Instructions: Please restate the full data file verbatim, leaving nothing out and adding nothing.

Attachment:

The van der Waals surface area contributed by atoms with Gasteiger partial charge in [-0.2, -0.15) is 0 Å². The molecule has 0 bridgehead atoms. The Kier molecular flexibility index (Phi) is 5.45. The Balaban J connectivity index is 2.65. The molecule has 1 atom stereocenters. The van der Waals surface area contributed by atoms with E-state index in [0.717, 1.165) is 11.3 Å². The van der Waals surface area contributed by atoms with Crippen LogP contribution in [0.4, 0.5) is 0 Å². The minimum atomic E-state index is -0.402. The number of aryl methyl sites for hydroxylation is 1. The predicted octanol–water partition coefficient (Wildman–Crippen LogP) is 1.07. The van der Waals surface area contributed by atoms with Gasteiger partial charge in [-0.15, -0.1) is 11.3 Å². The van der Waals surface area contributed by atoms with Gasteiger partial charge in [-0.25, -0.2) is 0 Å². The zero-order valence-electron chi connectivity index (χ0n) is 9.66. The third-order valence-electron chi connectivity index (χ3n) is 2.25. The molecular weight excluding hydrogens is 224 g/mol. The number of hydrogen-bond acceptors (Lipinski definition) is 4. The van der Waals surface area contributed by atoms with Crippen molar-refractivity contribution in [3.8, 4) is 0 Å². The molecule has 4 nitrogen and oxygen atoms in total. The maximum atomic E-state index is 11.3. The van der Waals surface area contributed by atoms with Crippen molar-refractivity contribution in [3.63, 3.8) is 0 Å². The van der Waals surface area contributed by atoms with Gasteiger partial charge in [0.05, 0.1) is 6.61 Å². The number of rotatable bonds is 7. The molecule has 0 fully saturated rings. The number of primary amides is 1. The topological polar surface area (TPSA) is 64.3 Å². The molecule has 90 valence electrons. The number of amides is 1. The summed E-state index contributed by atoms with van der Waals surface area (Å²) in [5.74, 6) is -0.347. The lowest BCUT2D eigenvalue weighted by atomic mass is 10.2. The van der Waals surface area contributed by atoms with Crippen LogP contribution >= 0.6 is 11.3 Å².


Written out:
The van der Waals surface area contributed by atoms with Gasteiger partial charge in [-0.2, -0.15) is 0 Å². The molecule has 0 bridgehead atoms. The Kier molecular flexibility index (Phi) is 5.45. The Balaban J connectivity index is 2.65. The molecule has 1 atom stereocenters. The van der Waals surface area contributed by atoms with E-state index in [0.717, 1.165) is 11.3 Å². The van der Waals surface area contributed by atoms with Crippen LogP contribution in [0.4, 0.5) is 0 Å². The minimum atomic E-state index is -0.402. The number of aryl methyl sites for hydroxylation is 1. The predicted octanol–water partition coefficient (Wildman–Crippen LogP) is 1.07. The van der Waals surface area contributed by atoms with Gasteiger partial charge in [-0.15, -0.1) is 11.3 Å². The van der Waals surface area contributed by atoms with Gasteiger partial charge in [-0.25, -0.2) is 0 Å². The zero-order valence-electron chi connectivity index (χ0n) is 9.66. The third-order valence-electron chi connectivity index (χ3n) is 2.25. The molecular weight excluding hydrogens is 224 g/mol. The number of hydrogen-bond acceptors (Lipinski definition) is 4. The van der Waals surface area contributed by atoms with Crippen molar-refractivity contribution in [3.8, 4) is 0 Å². The molecule has 4 nitrogen and oxygen atoms in total. The maximum atomic E-state index is 11.3. The van der Waals surface area contributed by atoms with Crippen molar-refractivity contribution in [3.63, 3.8) is 0 Å². The van der Waals surface area contributed by atoms with Gasteiger partial charge in [0.05, 0.1) is 6.61 Å². The number of rotatable bonds is 7. The molecule has 0 fully saturated rings. The number of primary amides is 1. The topological polar surface area (TPSA) is 64.3 Å². The molecule has 90 valence electrons. The number of amides is 1. The summed E-state index contributed by atoms with van der Waals surface area (Å²) in [5.74, 6) is -0.347. The lowest BCUT2D eigenvalue weighted by atomic mass is 10.2. The van der Waals surface area contributed by atoms with Crippen LogP contribution >= 0.6 is 11.3 Å².